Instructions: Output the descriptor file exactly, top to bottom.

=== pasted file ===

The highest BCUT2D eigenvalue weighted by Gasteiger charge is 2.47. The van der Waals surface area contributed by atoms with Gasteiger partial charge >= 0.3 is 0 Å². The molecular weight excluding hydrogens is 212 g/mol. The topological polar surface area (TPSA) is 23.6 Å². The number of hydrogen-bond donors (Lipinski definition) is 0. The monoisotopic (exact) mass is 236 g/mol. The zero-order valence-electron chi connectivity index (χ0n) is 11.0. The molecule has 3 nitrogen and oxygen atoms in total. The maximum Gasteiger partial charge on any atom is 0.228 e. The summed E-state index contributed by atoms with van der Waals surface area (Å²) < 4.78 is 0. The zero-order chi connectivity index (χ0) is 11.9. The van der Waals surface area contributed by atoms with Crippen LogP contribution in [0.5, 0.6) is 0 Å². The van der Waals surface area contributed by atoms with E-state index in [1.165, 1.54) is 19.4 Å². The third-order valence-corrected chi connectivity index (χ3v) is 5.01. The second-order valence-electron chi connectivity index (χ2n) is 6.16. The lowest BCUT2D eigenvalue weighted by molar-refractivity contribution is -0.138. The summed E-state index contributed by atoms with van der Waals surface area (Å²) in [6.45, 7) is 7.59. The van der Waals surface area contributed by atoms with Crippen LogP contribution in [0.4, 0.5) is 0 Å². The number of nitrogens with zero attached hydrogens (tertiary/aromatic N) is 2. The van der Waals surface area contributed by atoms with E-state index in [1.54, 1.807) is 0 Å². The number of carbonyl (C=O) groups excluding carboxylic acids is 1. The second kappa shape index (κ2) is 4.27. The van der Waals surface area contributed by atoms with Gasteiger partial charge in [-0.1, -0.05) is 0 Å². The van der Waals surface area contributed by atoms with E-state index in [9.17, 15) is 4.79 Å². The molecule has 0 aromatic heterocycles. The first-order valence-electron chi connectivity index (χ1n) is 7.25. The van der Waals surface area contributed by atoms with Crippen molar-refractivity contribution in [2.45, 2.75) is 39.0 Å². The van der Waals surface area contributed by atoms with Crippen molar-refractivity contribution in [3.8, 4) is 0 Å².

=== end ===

The highest BCUT2D eigenvalue weighted by Gasteiger charge is 2.47. The van der Waals surface area contributed by atoms with Gasteiger partial charge >= 0.3 is 0 Å². The molecular weight excluding hydrogens is 212 g/mol. The topological polar surface area (TPSA) is 23.6 Å². The number of hydrogen-bond donors (Lipinski definition) is 0. The monoisotopic (exact) mass is 236 g/mol. The zero-order valence-electron chi connectivity index (χ0n) is 11.0. The molecule has 3 nitrogen and oxygen atoms in total. The maximum Gasteiger partial charge on any atom is 0.228 e. The summed E-state index contributed by atoms with van der Waals surface area (Å²) < 4.78 is 0. The zero-order chi connectivity index (χ0) is 11.9. The van der Waals surface area contributed by atoms with Crippen LogP contribution in [0.5, 0.6) is 0 Å². The van der Waals surface area contributed by atoms with E-state index in [1.165, 1.54) is 19.4 Å². The third-order valence-corrected chi connectivity index (χ3v) is 5.01. The second-order valence-electron chi connectivity index (χ2n) is 6.16. The lowest BCUT2D eigenvalue weighted by molar-refractivity contribution is -0.138. The summed E-state index contributed by atoms with van der Waals surface area (Å²) in [6.45, 7) is 7.59. The van der Waals surface area contributed by atoms with Crippen LogP contribution in [0.4, 0.5) is 0 Å². The number of nitrogens with zero attached hydrogens (tertiary/aromatic N) is 2. The van der Waals surface area contributed by atoms with E-state index in [1.54, 1.807) is 0 Å². The number of carbonyl (C=O) groups excluding carboxylic acids is 1. The second kappa shape index (κ2) is 4.27. The van der Waals surface area contributed by atoms with Gasteiger partial charge in [-0.1, -0.05) is 0 Å². The van der Waals surface area contributed by atoms with E-state index in [9.17, 15) is 4.79 Å². The molecule has 0 aromatic heterocycles. The first-order valence-electron chi connectivity index (χ1n) is 7.25. The van der Waals surface area contributed by atoms with Crippen molar-refractivity contribution in [2.45, 2.75) is 39.0 Å². The van der Waals surface area contributed by atoms with Crippen molar-refractivity contribution in [3.8, 4) is 0 Å².